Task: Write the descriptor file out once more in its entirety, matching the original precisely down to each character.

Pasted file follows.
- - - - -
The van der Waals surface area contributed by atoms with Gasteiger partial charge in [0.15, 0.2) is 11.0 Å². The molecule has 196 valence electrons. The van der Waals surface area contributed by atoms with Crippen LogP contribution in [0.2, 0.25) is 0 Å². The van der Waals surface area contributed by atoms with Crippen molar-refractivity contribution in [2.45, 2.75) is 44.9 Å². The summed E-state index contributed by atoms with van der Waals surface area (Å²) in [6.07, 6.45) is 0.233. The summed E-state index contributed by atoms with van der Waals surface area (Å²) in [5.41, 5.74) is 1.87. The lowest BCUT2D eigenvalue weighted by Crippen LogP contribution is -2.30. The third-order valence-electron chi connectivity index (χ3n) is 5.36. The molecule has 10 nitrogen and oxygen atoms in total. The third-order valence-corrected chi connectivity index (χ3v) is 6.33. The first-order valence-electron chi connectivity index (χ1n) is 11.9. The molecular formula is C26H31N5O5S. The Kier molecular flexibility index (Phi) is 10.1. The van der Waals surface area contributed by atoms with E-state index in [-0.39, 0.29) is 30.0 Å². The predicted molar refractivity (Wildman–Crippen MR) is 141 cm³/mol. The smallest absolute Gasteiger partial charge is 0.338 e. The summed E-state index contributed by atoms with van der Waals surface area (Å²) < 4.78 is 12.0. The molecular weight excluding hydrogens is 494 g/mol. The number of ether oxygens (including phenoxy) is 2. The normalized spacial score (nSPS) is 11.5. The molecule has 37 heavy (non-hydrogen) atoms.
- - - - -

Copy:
The van der Waals surface area contributed by atoms with Gasteiger partial charge in [0.15, 0.2) is 11.0 Å². The molecule has 196 valence electrons. The van der Waals surface area contributed by atoms with Crippen LogP contribution in [0.2, 0.25) is 0 Å². The van der Waals surface area contributed by atoms with Crippen molar-refractivity contribution in [2.45, 2.75) is 44.9 Å². The summed E-state index contributed by atoms with van der Waals surface area (Å²) in [6.07, 6.45) is 0.233. The summed E-state index contributed by atoms with van der Waals surface area (Å²) in [5.41, 5.74) is 1.87. The lowest BCUT2D eigenvalue weighted by Crippen LogP contribution is -2.30. The third-order valence-electron chi connectivity index (χ3n) is 5.36. The molecule has 10 nitrogen and oxygen atoms in total. The third-order valence-corrected chi connectivity index (χ3v) is 6.33. The first-order valence-electron chi connectivity index (χ1n) is 11.9. The molecular formula is C26H31N5O5S. The Kier molecular flexibility index (Phi) is 10.1. The van der Waals surface area contributed by atoms with E-state index in [-0.39, 0.29) is 30.0 Å². The predicted molar refractivity (Wildman–Crippen MR) is 141 cm³/mol. The smallest absolute Gasteiger partial charge is 0.338 e. The summed E-state index contributed by atoms with van der Waals surface area (Å²) < 4.78 is 12.0. The molecular weight excluding hydrogens is 494 g/mol. The number of ether oxygens (including phenoxy) is 2. The normalized spacial score (nSPS) is 11.5. The molecule has 37 heavy (non-hydrogen) atoms.